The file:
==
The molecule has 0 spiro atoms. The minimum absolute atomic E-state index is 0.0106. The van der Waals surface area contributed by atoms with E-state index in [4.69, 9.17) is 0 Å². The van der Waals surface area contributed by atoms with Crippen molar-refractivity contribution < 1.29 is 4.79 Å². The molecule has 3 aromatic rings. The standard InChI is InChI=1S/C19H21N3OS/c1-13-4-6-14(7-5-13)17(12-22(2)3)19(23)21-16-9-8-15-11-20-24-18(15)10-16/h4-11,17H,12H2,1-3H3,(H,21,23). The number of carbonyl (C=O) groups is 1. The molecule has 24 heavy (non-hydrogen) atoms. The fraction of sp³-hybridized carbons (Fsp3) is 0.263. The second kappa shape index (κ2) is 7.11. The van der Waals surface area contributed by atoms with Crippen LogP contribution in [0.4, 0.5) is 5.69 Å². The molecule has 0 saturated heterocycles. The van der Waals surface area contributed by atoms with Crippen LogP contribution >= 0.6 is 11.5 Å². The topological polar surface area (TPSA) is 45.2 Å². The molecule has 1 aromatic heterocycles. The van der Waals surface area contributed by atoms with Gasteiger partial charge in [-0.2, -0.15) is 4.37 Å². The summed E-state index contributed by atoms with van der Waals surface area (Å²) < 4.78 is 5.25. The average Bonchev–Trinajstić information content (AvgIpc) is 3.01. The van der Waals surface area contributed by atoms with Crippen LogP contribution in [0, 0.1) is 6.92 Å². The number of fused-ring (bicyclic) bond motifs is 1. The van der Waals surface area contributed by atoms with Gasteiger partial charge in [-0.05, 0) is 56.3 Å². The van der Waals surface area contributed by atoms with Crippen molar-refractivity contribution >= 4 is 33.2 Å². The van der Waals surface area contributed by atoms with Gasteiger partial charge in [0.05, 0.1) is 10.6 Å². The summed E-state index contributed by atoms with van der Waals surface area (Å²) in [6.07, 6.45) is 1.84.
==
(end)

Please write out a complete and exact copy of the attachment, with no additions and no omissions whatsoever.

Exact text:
The molecule has 0 spiro atoms. The minimum absolute atomic E-state index is 0.0106. The van der Waals surface area contributed by atoms with E-state index in [4.69, 9.17) is 0 Å². The van der Waals surface area contributed by atoms with Crippen molar-refractivity contribution < 1.29 is 4.79 Å². The molecule has 3 aromatic rings. The standard InChI is InChI=1S/C19H21N3OS/c1-13-4-6-14(7-5-13)17(12-22(2)3)19(23)21-16-9-8-15-11-20-24-18(15)10-16/h4-11,17H,12H2,1-3H3,(H,21,23). The number of carbonyl (C=O) groups is 1. The molecule has 24 heavy (non-hydrogen) atoms. The fraction of sp³-hybridized carbons (Fsp3) is 0.263. The second kappa shape index (κ2) is 7.11. The van der Waals surface area contributed by atoms with Crippen LogP contribution in [0.4, 0.5) is 5.69 Å². The molecule has 0 saturated heterocycles. The van der Waals surface area contributed by atoms with Crippen LogP contribution >= 0.6 is 11.5 Å². The topological polar surface area (TPSA) is 45.2 Å². The molecule has 1 aromatic heterocycles. The van der Waals surface area contributed by atoms with Gasteiger partial charge in [-0.2, -0.15) is 4.37 Å². The summed E-state index contributed by atoms with van der Waals surface area (Å²) < 4.78 is 5.25. The average Bonchev–Trinajstić information content (AvgIpc) is 3.01. The van der Waals surface area contributed by atoms with Crippen LogP contribution in [0, 0.1) is 6.92 Å². The number of fused-ring (bicyclic) bond motifs is 1. The van der Waals surface area contributed by atoms with Gasteiger partial charge in [-0.05, 0) is 56.3 Å². The van der Waals surface area contributed by atoms with Crippen molar-refractivity contribution >= 4 is 33.2 Å². The van der Waals surface area contributed by atoms with Gasteiger partial charge in [0.05, 0.1) is 10.6 Å². The summed E-state index contributed by atoms with van der Waals surface area (Å²) in [6.07, 6.45) is 1.84.